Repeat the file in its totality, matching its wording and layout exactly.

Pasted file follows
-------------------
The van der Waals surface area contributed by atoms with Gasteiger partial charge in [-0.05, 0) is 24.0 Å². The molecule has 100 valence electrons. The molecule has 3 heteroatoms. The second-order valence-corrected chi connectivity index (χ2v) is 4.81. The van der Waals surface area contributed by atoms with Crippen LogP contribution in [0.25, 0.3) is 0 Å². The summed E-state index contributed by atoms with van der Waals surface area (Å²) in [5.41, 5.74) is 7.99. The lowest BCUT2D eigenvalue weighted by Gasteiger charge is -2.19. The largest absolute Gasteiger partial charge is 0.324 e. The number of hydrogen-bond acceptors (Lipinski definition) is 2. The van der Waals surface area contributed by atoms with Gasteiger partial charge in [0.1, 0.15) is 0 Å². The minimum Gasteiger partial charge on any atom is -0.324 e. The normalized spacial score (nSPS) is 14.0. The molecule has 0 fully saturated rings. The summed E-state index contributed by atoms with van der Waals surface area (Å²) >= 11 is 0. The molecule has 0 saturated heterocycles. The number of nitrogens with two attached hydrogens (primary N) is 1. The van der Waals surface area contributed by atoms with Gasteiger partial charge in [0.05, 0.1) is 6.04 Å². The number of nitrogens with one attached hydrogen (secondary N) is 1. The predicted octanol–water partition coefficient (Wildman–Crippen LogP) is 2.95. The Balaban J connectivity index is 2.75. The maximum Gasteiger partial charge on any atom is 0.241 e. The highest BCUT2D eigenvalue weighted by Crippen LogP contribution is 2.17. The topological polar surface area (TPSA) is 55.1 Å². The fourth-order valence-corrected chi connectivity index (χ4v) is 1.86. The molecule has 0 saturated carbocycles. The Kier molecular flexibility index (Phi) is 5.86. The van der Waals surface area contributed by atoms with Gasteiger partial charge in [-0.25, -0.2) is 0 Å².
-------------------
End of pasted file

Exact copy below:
The van der Waals surface area contributed by atoms with Gasteiger partial charge in [-0.05, 0) is 24.0 Å². The molecule has 100 valence electrons. The molecule has 3 heteroatoms. The second-order valence-corrected chi connectivity index (χ2v) is 4.81. The van der Waals surface area contributed by atoms with Crippen LogP contribution in [0.25, 0.3) is 0 Å². The summed E-state index contributed by atoms with van der Waals surface area (Å²) in [5.41, 5.74) is 7.99. The lowest BCUT2D eigenvalue weighted by Gasteiger charge is -2.19. The largest absolute Gasteiger partial charge is 0.324 e. The number of hydrogen-bond acceptors (Lipinski definition) is 2. The van der Waals surface area contributed by atoms with Gasteiger partial charge in [0.1, 0.15) is 0 Å². The minimum Gasteiger partial charge on any atom is -0.324 e. The normalized spacial score (nSPS) is 14.0. The molecule has 0 fully saturated rings. The summed E-state index contributed by atoms with van der Waals surface area (Å²) >= 11 is 0. The molecule has 0 saturated heterocycles. The number of nitrogens with two attached hydrogens (primary N) is 1. The van der Waals surface area contributed by atoms with Gasteiger partial charge in [0.05, 0.1) is 6.04 Å². The number of nitrogens with one attached hydrogen (secondary N) is 1. The predicted octanol–water partition coefficient (Wildman–Crippen LogP) is 2.95. The Balaban J connectivity index is 2.75. The maximum Gasteiger partial charge on any atom is 0.241 e. The highest BCUT2D eigenvalue weighted by Crippen LogP contribution is 2.17. The topological polar surface area (TPSA) is 55.1 Å². The fourth-order valence-corrected chi connectivity index (χ4v) is 1.86. The molecule has 0 saturated carbocycles. The Kier molecular flexibility index (Phi) is 5.86. The van der Waals surface area contributed by atoms with Gasteiger partial charge in [-0.25, -0.2) is 0 Å².